Ellie Simmonds has been described as an “amazing ambassador for Paralympic sport” by British Swimming chief executive Jack Buckner as she weighs up her future.
Five-time Paralympic champion Simmonds on Thursday said of Tokyo 2020, where she has fallen short of adding to her medal haul, that “I think this is going to be my last”, adding “I’ll go home and evaluate.”
The 26-year-old Walsall-born athlete has won a total of eight Paralympic medals across four Games, including two golds at Beijing 2008 aged 13.
Buckner told the PA news agency: “She has been a legend of the Paralympic movement and a legend of British swimming.
“What an amazing ambassador she has been not just for British swimming but for Paralympic sport.
“We’re massively sad for her to leave, but also it’s good to re-evaluate – I think she’s looked a bit at the Commonwealths (the Birmingham 2022 Commonwealth Games), and whether she might be tempted by that I don’t know.
“Above all else, it’s just massive thanks to her and everything she has done for British swimming and the Paralympic movement.”
He added: “It’s the longevity of her career, added to the way it was part of that kind of transformation of the Paralympic movement – she’d been at the heart of that.
“Whatever she does next, I think that stuff really means a lot to her and she will probably continue to play a really important role in Paralympic sport.
“I’m sure there will be plenty of things she could do. She is just a lovely person with so many talents and hopefully this is also going to be a platform for her for other things in her life.”
Buckner also spoke about Ellie Robinson, who after failing to defend her S6 50m butterfly Paralympic title earlier this week appeared to call time on her career due to an ongoing hip condition, saying “I finished on my own terms.”
Buckner said of the 20-year-old: “I think Ellie gave probably one of the most passionate and honest interviews we’ve seen over the recent weeks and she really sort of threw it all out there with lots of emotion, and I think we loved her all the more because of that.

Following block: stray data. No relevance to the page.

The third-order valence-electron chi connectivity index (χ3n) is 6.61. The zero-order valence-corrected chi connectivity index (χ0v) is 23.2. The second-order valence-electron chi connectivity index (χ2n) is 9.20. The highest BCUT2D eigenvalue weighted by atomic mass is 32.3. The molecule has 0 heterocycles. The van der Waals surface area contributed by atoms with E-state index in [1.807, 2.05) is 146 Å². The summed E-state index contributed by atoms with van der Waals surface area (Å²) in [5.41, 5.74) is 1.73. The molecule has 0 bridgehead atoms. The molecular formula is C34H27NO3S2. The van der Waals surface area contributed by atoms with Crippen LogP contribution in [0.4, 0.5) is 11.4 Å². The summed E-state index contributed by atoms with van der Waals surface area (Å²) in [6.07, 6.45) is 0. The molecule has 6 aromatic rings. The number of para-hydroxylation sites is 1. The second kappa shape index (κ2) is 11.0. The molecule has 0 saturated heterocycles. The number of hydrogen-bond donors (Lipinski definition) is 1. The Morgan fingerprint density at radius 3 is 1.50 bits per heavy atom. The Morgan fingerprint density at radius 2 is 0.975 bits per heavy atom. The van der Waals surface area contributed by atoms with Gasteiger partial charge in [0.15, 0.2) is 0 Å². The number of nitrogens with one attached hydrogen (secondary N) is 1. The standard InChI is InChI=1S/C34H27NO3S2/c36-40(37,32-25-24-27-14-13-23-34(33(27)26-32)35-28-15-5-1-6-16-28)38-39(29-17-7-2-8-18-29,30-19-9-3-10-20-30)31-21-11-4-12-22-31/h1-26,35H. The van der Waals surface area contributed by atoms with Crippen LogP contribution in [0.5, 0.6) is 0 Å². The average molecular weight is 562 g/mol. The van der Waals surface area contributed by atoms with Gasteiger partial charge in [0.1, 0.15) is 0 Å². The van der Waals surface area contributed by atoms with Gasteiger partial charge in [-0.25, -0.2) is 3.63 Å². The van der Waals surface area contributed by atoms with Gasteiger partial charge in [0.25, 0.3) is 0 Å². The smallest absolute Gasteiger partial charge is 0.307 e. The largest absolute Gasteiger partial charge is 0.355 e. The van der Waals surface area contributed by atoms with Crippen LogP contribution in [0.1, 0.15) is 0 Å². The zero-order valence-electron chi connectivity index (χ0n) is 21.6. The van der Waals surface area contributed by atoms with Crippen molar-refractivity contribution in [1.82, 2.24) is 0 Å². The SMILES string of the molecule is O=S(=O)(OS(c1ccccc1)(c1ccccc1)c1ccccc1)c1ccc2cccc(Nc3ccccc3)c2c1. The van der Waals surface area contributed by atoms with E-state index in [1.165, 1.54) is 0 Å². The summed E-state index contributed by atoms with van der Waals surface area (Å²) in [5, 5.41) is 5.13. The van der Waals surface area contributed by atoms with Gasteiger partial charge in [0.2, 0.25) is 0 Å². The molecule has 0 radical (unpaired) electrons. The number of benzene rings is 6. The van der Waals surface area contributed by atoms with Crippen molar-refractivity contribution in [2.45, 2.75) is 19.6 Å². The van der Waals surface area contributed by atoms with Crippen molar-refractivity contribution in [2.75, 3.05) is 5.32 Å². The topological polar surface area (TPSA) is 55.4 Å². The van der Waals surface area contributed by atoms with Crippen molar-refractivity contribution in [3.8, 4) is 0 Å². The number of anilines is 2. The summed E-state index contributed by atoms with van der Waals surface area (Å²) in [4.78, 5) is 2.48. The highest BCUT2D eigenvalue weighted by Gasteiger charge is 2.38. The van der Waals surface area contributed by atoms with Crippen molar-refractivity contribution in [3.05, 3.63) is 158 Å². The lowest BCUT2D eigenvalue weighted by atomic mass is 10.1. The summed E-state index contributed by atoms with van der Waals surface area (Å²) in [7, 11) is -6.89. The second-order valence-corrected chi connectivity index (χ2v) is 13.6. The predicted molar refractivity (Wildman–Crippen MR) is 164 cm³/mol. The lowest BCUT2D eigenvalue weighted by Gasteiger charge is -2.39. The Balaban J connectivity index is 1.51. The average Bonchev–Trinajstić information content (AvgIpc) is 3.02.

“If it’s the end of her career we’ll do everything we can to support her, and if she came back in a few weeks and said ‘I’m missing this’ we’d support her as well.
“She has been another fabulous leader in the team. We would do everything to support whatever is right for her. I think it’s great she showed that emotion, but we’ve also got to give her the time to reflect on it as well.”
The GB para-swimming team secured eight golds, eight silvers and nine bronzes in Tokyo. That included five medals (three golds) for Reece Dunn, and two golds for fellow Paralympics debutant Maisie Newton-Summers.
Buckner said: “For all sorts of reasons these were the most challenging Games, and we had a real mix in the squad. We saw this new generation come through, which was fabulous. I’m really excited and happy.”
The Paralympics success followed GB registering a best-ever haul of swimming medals at an Olympics, with eight secured in Tokyo.
And on the summer as a whole for British Swimming, Buckner said: “It’s been an amazing summer. The swimmers have said ‘we want more for Paris’, so there’s a sense of ambition that I really like.
“It’s that combination of a really good set of results, inspirational young people, and ambition for the future. It’s been fabulous really.”
:: National Lottery players’ support to ParalympicsGB athletes and grassroots swimming initiatives is vital. If you’ve been inspired by ParalympicsGB athletes, visit www.parasport.org.uk to discover an inclusive community sport opportunity near you.